Throughout the planning process, leaders have to dive deep and identify the strategic risks to the plan. What kinds of strategic risks you need to worry about depends on the scope and scale of the plan. Strategic trends help to define strategic risks, and tactical trends the tactical risks. Strategic trends happen outside of the business while tactical trends happen both inside and outside of the business.

A business can control the tactical trends by working on developing the tactics used in execution and then execution performance. However, even the strongest of businesses has little influence on the strategic trends. Strategic trends are the external forces that present opportunity and peril to the enterprise. The leaders must understand which strategic trends affect the business and the plans for the business.

What kinds of influencing trends should a leader consider? Moreover, where can a leader turn to figure out what the influencing trends are?

Using Scenarios

Perhaps the gold standard for global planning is the work that Shell Oil does developing scenarios. In the early 1970s, the senior executives at Shell asked the planning group to identify what business conditions the company should plan for. These planners, led by Pierre Wack, developed two competing scenarios that predicted the oil shock that followed two years later in 1973.


In one scenario, Wack's team predicted an armed conflict in the Middle East, potentially involving Israel, various Arab states, and the associated allies, triggering an economic response by the major oil producing Arab states.

Such events did happen. Egypt and Syria invaded parts of Israel, starting the Yom Kippur War of 1973. That war and the resulting energy crisis caught the oil producers flatfooted - except for Shell. As the events unfolded, Shell shifted supply points, making trades on commodity exchanges and committing to crude supplies ahead of the change in the market.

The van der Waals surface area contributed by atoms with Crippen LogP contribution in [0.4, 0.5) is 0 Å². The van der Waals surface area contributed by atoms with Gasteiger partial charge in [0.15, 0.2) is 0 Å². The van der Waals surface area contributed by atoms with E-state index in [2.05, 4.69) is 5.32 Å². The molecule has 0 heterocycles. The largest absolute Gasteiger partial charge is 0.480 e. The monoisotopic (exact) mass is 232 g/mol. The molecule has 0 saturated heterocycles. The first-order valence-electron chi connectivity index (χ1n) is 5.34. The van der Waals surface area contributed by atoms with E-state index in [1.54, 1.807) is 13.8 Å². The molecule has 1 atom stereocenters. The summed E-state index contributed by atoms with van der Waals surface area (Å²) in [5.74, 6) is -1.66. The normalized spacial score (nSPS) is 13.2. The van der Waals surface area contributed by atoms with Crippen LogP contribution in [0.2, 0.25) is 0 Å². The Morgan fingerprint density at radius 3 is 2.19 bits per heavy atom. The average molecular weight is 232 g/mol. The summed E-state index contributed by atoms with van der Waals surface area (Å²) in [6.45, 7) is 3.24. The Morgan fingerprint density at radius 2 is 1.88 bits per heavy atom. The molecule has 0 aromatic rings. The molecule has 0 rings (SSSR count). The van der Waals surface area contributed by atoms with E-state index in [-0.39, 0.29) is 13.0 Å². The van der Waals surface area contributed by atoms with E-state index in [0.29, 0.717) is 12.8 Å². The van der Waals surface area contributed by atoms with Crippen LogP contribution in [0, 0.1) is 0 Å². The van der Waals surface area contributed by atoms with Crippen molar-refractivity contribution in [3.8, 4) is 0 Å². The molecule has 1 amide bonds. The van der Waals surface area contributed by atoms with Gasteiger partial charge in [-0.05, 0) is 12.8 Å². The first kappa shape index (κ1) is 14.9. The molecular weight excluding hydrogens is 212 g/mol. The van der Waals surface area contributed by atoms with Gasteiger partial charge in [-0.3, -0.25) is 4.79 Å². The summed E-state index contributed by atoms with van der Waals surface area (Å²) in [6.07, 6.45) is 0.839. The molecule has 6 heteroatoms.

Shell's leadership was not caught surprised with the rapidly changing geo-political environment because it imagined what could happen - a profited significantly as a result.

Few other companies create planning scenarios to the depth of the Shell teams. Nor do they take the "long view" the way Shell does. The few examples of companies investing in the long view, dedicating capital, time and money to research and develop an understanding of the future, also include Google, General Electric, Siemens, Honda, DHL,and IBM, each of which invests in research and development that may not have a measurable return in what investment markets consider long term, five years, but which could shape how those companies shape the next decades.

How are We Going to Ensure We Make it?

Moving past the strategic questions, planning includes knowing what tactics we should deploy, and what tactics we can deploy. If strategy provides the why behind our planning, tactics are the what we do in our planning.

In any operation, we are in full control of our tactical options. Again, our defined outcome helps shape the tactics we choose in our planning. However, our tactical capabilities shape our planning. Do we know how to perform the job? What do we need to do to get the skills, knowledge, or tools that we must have to do the job? Asking these questions are all critical to the planning process.

Expect the Unexpected

As I noted above, many planning assumptions inevitably turn out to be wrong.